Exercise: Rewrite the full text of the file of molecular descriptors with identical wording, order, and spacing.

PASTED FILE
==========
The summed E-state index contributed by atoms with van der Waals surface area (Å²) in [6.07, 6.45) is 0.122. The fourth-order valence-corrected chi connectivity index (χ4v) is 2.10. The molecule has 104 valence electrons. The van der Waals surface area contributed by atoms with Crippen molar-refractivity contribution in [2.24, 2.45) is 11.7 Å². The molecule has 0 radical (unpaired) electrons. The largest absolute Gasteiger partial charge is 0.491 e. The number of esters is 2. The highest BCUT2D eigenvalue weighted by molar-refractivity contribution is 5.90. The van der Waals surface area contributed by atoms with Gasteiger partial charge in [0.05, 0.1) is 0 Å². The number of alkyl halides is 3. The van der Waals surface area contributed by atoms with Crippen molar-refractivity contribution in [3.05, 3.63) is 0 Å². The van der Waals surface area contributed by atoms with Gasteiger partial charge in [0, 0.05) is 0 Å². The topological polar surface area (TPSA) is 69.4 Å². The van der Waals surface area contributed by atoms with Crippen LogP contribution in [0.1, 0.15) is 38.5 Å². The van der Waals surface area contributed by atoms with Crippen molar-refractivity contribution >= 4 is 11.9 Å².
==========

The summed E-state index contributed by atoms with van der Waals surface area (Å²) in [6.07, 6.45) is 0.122. The fourth-order valence-corrected chi connectivity index (χ4v) is 2.10. The molecule has 104 valence electrons. The van der Waals surface area contributed by atoms with Crippen molar-refractivity contribution in [2.24, 2.45) is 11.7 Å². The molecule has 0 radical (unpaired) electrons. The largest absolute Gasteiger partial charge is 0.491 e. The number of esters is 2. The highest BCUT2D eigenvalue weighted by molar-refractivity contribution is 5.90. The van der Waals surface area contributed by atoms with Gasteiger partial charge in [0.05, 0.1) is 0 Å². The number of alkyl halides is 3. The van der Waals surface area contributed by atoms with Crippen molar-refractivity contribution in [3.05, 3.63) is 0 Å². The van der Waals surface area contributed by atoms with Gasteiger partial charge in [0, 0.05) is 0 Å². The topological polar surface area (TPSA) is 69.4 Å². The van der Waals surface area contributed by atoms with Crippen LogP contribution in [0.1, 0.15) is 38.5 Å². The van der Waals surface area contributed by atoms with Crippen molar-refractivity contribution >= 4 is 11.9 Å².